Monday, November 28, 2011
The Great Garbage Dump in the Sea
"The Great Pacific Garbage Patch” was discovered accidentally by yachtsman Charles Moore and his crew, who decided to take a shortcut back home to California, after competing in a sailing race to Hawaii. Their 1997 shortcut took them into an area of the North Pacific known as the “doldrums”. This region of high atmospheric pressure has been historically avoided by mariners because it is renowned for a lack of wind that becalmed sailing ships. It is a zone where many maritime currents converge, creating a slow vortex. This whirlpool effect sucks floating filth from the landmasses forming the Pacific Rim.
Moore discovered an enormous floating accumulation, that some have calculated to be the size of France, of non-biodegradable material, most of which is plastic. It comprises shopping bags, water bottles, polystyrene containers and much more. Just walk down any beach in Koh Samui after a patch of rough weather to view a similar assortment.
Plastic is a by product of the oil industry,where heavier cuts of crude are used to make “nodules’ that are melted down to make plastic products. It does not break down easily, but will decompose to make smaller flakes due to heat and light. These tiny chips are quickly unidentifiable. Scientists tell us that it will take up to 450 years for these particles to bio-degrade. The plastic in the Pacific has accumulated to a depth of 10 meters and has a cumulative weight in excess of 300 million tons. It sits in the ocean polluting the water and killing marine life at a truly alarming rate. Experts claim that a similar pile sits in the South Pacific off Easter Island and an alike mound wallows in the Atlantic.
Ireland was one of the first countries to register awareness of this growing catastrophe. Plastic bags were first introduced by the Supermarkets in the 1960s. Today 260 million tons of plastic products appear annually and bags make up a significant proportion of this total. As a result Ireland introduced legislation requiring the supermarkets to charge 13 Euro cents per bag. This swiftly deterred customers from acquiring the bags: the canny Irish swiftly brought their own reusable cloth carriers to the stores. This made a significant difference to the number of bags blowing in the wind! Other European countries have followed this example and this has seen a drop in the amount of plastic produced worldwide.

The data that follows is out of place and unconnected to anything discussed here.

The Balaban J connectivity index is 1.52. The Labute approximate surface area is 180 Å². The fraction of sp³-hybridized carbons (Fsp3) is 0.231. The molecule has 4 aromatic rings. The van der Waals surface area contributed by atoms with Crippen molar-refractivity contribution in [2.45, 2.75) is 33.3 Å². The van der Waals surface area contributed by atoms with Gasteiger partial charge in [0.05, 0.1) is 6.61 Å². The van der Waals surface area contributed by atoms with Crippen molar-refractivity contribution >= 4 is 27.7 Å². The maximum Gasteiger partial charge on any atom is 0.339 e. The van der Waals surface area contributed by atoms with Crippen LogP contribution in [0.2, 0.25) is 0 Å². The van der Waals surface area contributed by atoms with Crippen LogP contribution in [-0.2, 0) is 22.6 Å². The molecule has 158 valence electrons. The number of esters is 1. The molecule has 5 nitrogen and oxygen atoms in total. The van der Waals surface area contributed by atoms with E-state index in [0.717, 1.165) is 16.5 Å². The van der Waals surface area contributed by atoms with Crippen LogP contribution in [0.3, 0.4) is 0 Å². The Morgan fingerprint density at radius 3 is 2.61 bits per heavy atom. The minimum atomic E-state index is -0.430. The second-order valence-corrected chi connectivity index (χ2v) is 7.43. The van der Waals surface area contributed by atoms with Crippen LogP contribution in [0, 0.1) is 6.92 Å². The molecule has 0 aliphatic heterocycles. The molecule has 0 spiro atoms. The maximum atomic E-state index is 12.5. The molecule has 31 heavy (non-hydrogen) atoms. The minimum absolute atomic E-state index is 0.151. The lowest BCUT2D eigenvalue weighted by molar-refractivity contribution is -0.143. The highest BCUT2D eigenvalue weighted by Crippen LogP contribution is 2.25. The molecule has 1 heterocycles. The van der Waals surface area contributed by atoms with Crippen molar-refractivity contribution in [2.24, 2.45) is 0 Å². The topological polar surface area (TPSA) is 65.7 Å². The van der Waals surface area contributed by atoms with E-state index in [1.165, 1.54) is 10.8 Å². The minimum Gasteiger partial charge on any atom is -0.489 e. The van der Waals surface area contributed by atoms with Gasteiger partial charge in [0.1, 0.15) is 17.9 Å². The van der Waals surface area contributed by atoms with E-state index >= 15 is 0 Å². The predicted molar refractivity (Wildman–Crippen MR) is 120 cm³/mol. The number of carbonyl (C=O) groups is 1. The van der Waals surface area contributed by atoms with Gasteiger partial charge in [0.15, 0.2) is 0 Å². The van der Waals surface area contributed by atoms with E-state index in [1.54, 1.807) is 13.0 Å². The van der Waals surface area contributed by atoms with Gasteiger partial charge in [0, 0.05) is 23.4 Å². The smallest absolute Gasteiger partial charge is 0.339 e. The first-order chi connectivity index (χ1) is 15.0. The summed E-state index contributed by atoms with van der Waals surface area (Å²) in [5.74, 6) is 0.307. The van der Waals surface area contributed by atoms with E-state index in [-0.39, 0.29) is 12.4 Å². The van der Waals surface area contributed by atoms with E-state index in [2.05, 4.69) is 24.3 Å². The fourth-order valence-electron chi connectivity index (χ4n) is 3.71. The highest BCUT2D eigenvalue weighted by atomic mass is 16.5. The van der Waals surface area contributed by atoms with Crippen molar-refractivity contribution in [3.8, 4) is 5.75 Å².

The production of bottled drinking water was a trend that began in the late 1980s and now sees more than 200 billion litres of bottled water sold annually. Most of this appears in plastic. This leaches into the water creating pcbs which reduce the pH of the water from a healthy 7 to much more acidic levels, sometimes lower than pH 6. This must have an affect on the health of the population! All of this, however, begs the question what can we do as concerned individuals to help reduce this horrendous problem?
Recent pictures of receding floods in Thailand show mounds of rubbish, most of it plastic, beginning to appear where water once stood. Klongs have been clogged by this material, which has blocked important drainage channels, thus worsening the extent of the floods.
The first thing to do is to stop taking the plastic bags offered by supermarkets and convenience stores. Andy Batts is an expert in recycling. He collects everything he can. He says there is “a recycling depot on the Ring Road, opposite the Bophut Fresh Market. You will find it on the left hand side of the road behind white gates.”
“There is a similar establishment in Nathon. These facilities accept what is considered to be re-cyclable waste and pay for it. Two kilos of plastic bottles sell for 9 THB. There are many Thais who earn their living by collecting these materials which they sell to the dumps.”
The biggest manufacturer of plastic product in the world is China. The Chinese are very happy to buy this waste back from other countries. This helps them reduce the consumption of raw materials and thus keeps their costs down.
We can all help this valuable cycle either by taking stuff to the dumps, or more importantly by aiding those who use this system to make a living. Place your re-cyclable materials like aluminum cans, plastic bottles and even newspapers in bags separate from organic waste. Leave these beside the rubbish bins so the collectors can find them easily. If you meet the collectors who often come round using motorcycle and sidecars, invite them to come and pick up from your home. If done properly this can help everybody and make a few small steps to protect the environment. Oh, be sure to buy bio-degradable black bags from the Supermarket!
This article first appeared in the Samui Gazette